[Spellyans] <y Y> + diacritical

A. J. Trim ajtrim at msn.com
Thu Jun 26 10:18:47 BST 2008

Most of the problems that I have seen regarding diacritical marks have been 
caused during e-mail. Please see my PDF file that I posted yesterday. It 
shows e-mail failure for e and y with the dieresis.


Andrew J. Trim

From: <stinney at sas.upenn.edu>
Sent: Thursday, June 26, 2008 2:24 AM
To: "Standard Cornish discussion list" <spellyans at kernowek.net>; "Michael 
Everson" <everson at evertype.com>
Cc: "Standard Cornish discussion list" <spellyans at kernowek.net>
Subject: Re: [Spellyans] <y Y> + diacritical

> Quoting Michael Everson <everson at evertype.com>:
>> At 21:12 +0300 2008-06-25, Owen Cook wrote:
>> >To argue that y-acute is out of the question
>> >because the minority of Mac users who are
>> >technologically inept will find it awkward,
>> >seems rather a bizarre constraint.
>> That is NOT what I said. I said NOTHING about
>> "technological ineptness". I said that there are
>> are using TODAY that don't have this letter, and
>> we will never, ever fix them. That has nothing to
>> do with their ineptness. It is not "awkward". It
>> is a recipe for failure.
> ...
>> I think I am right to insist that we be fair to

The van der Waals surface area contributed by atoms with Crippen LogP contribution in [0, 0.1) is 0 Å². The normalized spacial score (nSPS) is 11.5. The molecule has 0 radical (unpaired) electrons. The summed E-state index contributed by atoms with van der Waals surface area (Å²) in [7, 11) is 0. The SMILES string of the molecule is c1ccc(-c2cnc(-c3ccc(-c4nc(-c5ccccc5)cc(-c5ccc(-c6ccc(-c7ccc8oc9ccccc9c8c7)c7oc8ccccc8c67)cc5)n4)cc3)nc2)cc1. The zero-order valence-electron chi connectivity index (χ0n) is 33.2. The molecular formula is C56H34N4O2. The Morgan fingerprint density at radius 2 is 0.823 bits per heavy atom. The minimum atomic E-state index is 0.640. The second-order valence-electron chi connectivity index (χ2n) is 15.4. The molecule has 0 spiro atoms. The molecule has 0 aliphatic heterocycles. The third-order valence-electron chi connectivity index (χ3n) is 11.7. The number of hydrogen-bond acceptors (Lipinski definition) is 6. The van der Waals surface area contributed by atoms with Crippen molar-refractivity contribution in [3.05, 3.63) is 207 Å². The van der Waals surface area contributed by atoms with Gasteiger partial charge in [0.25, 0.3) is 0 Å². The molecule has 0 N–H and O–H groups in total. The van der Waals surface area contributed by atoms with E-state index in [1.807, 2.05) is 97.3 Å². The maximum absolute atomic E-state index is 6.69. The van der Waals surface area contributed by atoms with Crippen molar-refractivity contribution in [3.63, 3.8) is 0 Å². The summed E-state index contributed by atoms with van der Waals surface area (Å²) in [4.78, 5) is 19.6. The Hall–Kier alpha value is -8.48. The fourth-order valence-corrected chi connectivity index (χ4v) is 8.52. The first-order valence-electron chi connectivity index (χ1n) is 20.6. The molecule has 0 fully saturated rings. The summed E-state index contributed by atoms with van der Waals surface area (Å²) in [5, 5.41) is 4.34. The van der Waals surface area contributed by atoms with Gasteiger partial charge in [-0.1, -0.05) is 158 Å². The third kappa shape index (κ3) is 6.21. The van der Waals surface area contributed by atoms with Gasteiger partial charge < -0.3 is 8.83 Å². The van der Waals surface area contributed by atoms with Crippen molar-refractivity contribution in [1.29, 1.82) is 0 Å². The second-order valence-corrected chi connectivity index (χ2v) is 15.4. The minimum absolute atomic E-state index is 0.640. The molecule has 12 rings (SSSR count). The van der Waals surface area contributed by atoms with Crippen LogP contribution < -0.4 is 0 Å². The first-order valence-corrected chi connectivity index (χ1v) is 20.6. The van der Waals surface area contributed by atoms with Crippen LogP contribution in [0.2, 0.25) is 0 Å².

>> Mac users of Cornish no less than Windows users
>> of Cornish.
> I am not sure that the situation is as bad as you say, Michael.  I would 
> prefer
> not to use diacritics, but if they are really necessary then the choices 
> should
> be clear and it seems from the discussion that y-acute should be a valid
> contender for consideration.  The situation with y-acute is as follows (I 
> know
> you know all this Michael, so bear with me).
> Y/y-acute are in ISO-8859-1 ("latin-1") at 0xdd and 0xfd, and the same in
> Unicode.
> They are in Windows CP-1252, ISO Western 2 and ISO-Adobe at the same 
> locations.
> These characters are *not* in the codepage Mac Roman. So, it is true that 
> fonts
> which *only* support Mac Roman do not provide y-acute.
> But how serious is this?  Are there really "TENS OF THOUSANDS" of fonts 
> which
> support only Mac Roman?  And what is the relative frequency of use of 
> these
> fonts compared to, say, the common web fonts or the common PDF fonts?
> On my Mac running Tiger the character palette tells me there are 182 fonts 
> which
> contain y-acute.  Perhaps 24 of them are fonts I have installed myself.
> So, any user of a reasonably recent Mac has about 150 system fonts which 
> provide
> y-acute.  In addition, any 3rd party font which supports any of the code 
> pages
> listed above also includes y-acute.
> Perhaps the occasional person will occasionally experience the situation 
> that a
> favourite font does not provide y-acute, but my expectation, at least, 
> would be
> that this would be extremely uncommon and should not be a deal-breaker in 
> the
> choice between y-diaresis and y-acute.
> Steve
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